Why is it that we, who have had the precious blood of Christ cleanse our sins, now take such a mediocre and habitual approach to those things related to Christ and His cause? From our outreach, in-reach, preaching, worship, programs, aesthetics, etc… in almost every area of corporate church complacency has unfortunately become the norm.

The message is the same, but the messengers and avenues they take change!

The secular world has caught on to this! Look at the music industry. Songs and albums were once put out on vinyl, then tapes, then cd’s, and now everything is digital. The same songs that were once on vinyl can now be downloaded on iTunes for .99 cents! Businesses don’t always change the product or name… they just change the presentation, method of delivery, or audience. Why aren’t we who have the best “offering” putting forth the same effort in our church activities as we do in our personal activities and businesses?

Andrew Grove, a founder of Intel, is famously quoted for saying,

Success breeds complacency. Complacency breeds failure.

If we stay the same, for the sake of staying the same, we get left behind and we do the message an injustice! We must understand that our complacency has eternal implications, and I’m afraid that a culture of mediocrity has now become the new tradition.

  • Tolerance of Sin

Last week I asked you to imagine a trashed house full of garbage and the flies that go along with the garbage. Sometimes our lives look a lot like that house, and the natural tendency is to clear out the flies. Sometimes we are successful and manage to shoo them all away, but as long as the garbage remains we are fighting a losing battle and those flies are inevitably going to return and multiply. So, the solution is to get rid of the garbage in our lives. We need to be concerned with the flies, but we also must work to remove the garbage to keep them out! Every trashcan is going to look different… but we certainly all have one. In his strategy of complacency, Satan watches as we clear our houses of garbage and flies…except for one room. It’s more than likely a hidden room, one we keep to ourselves. That room may be continual sin, it might be a relationship, bitterness, or a wound we haven’t allowed to heal. At times the door to that room full of garbage stays shut for a while and Satan allows us to have successes in other areas all the while the flies are just multiplying and building up in this little room. Then, out of nowhere, the door of the hidden room flies open, freeing thousands upon thousands of flies who have been breeding and waiting for just this moment.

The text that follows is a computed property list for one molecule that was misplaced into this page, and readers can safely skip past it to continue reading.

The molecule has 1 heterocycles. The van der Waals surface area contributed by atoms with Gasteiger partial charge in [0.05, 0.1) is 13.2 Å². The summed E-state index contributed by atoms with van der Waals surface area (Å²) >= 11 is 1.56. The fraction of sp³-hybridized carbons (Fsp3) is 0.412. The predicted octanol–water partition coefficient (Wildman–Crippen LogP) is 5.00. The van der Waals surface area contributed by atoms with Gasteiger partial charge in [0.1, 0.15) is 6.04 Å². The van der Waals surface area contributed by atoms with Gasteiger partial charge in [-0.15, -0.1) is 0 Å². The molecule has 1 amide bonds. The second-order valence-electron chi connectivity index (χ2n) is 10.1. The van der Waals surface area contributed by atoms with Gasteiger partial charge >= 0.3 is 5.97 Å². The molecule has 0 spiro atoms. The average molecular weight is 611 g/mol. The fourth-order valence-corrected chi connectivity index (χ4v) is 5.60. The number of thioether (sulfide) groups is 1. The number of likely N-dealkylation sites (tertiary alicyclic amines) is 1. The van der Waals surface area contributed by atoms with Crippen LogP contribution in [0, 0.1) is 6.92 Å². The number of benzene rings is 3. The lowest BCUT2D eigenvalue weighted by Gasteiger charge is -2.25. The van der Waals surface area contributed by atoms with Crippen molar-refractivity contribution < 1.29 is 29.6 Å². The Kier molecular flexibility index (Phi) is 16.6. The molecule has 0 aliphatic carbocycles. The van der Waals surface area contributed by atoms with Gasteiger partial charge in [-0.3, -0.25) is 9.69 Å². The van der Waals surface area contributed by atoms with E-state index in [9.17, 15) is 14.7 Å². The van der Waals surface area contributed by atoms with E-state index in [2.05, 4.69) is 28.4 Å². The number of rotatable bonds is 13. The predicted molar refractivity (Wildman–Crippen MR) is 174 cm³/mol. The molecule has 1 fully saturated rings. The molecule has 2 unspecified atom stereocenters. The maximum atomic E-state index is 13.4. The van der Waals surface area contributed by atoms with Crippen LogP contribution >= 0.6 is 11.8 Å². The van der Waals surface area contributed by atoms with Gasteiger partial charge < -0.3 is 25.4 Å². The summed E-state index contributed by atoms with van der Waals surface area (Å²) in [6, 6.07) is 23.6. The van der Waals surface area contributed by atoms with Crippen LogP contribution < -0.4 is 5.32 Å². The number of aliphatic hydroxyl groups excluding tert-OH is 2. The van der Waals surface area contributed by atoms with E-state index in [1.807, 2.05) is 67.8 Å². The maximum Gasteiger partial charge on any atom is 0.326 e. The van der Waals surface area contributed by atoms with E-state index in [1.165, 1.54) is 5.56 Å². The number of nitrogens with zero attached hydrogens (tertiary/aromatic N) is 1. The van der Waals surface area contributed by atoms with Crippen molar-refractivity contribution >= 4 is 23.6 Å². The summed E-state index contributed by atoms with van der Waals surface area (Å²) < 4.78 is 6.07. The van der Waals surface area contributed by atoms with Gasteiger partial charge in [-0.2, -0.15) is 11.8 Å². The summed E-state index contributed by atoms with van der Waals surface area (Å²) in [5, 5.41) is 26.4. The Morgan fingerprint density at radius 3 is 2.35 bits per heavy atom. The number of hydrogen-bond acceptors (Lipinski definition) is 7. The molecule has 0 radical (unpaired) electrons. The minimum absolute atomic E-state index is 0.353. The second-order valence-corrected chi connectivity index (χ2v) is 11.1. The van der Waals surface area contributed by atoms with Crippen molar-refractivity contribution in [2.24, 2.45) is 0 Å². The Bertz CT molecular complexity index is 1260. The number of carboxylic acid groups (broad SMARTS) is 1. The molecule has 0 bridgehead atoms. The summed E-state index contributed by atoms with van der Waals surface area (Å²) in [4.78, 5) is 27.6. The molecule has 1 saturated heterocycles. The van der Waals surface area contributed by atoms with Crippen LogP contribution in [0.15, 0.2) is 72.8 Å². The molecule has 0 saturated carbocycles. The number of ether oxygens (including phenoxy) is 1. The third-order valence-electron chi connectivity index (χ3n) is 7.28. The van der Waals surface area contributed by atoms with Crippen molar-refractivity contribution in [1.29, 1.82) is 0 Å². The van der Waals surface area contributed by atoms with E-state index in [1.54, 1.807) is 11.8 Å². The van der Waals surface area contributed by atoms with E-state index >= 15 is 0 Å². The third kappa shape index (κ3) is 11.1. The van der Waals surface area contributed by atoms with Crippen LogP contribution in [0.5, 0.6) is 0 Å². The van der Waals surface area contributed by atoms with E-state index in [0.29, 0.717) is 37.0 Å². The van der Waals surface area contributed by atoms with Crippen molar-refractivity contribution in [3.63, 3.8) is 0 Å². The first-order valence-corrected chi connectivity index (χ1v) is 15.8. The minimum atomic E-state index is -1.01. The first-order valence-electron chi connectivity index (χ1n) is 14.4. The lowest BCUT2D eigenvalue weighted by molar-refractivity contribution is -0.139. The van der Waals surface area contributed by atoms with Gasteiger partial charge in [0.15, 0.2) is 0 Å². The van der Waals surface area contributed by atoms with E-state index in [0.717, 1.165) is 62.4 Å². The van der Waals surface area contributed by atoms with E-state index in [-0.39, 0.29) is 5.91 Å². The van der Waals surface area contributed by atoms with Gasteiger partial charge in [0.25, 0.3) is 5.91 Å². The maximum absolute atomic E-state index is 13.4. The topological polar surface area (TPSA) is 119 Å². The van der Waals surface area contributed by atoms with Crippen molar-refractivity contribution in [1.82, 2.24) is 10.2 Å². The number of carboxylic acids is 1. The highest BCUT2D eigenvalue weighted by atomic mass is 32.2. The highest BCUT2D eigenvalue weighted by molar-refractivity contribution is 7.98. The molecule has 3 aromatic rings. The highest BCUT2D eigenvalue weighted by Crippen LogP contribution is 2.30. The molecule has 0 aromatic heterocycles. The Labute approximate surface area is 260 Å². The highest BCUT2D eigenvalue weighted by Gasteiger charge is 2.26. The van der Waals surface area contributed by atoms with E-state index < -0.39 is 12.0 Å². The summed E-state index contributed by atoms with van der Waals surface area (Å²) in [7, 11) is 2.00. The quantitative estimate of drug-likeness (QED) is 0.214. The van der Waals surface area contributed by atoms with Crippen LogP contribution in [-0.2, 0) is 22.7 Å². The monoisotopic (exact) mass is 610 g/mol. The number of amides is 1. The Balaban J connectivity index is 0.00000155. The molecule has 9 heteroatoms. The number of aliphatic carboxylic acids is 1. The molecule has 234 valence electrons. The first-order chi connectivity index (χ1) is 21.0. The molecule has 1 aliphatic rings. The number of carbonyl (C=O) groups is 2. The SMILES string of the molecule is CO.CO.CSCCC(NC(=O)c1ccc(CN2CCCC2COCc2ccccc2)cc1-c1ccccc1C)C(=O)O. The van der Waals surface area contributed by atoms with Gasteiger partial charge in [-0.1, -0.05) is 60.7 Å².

Why does this happen? We get complacent and our complacency leads to tolerance or apathy.

Think it doesn’t happen? Take a moment to consider prominent Christian leaders, celebrities, or politicians whose lives and careers have been ruined when they fell in disgrace from one sin or another. We all know them so there is no need at mentioning names. We might look in from the outside an ask ourselves, “how would they allow that to happen” or, “why would they do that with all the success they have?” Rest assured. That fall wasn’t part of the plan when they began their career. Nobody begins a ministry with the goal to ultimately disgrace themselves and God by being brought to their knees by their own hand. Too often the fall comes from complacency. They believed the lie that they could “get away with it,” or, “it’s not that big of a deal,” and when they seemed to have it all together and under control, they grew complacent in their tolerance of sin.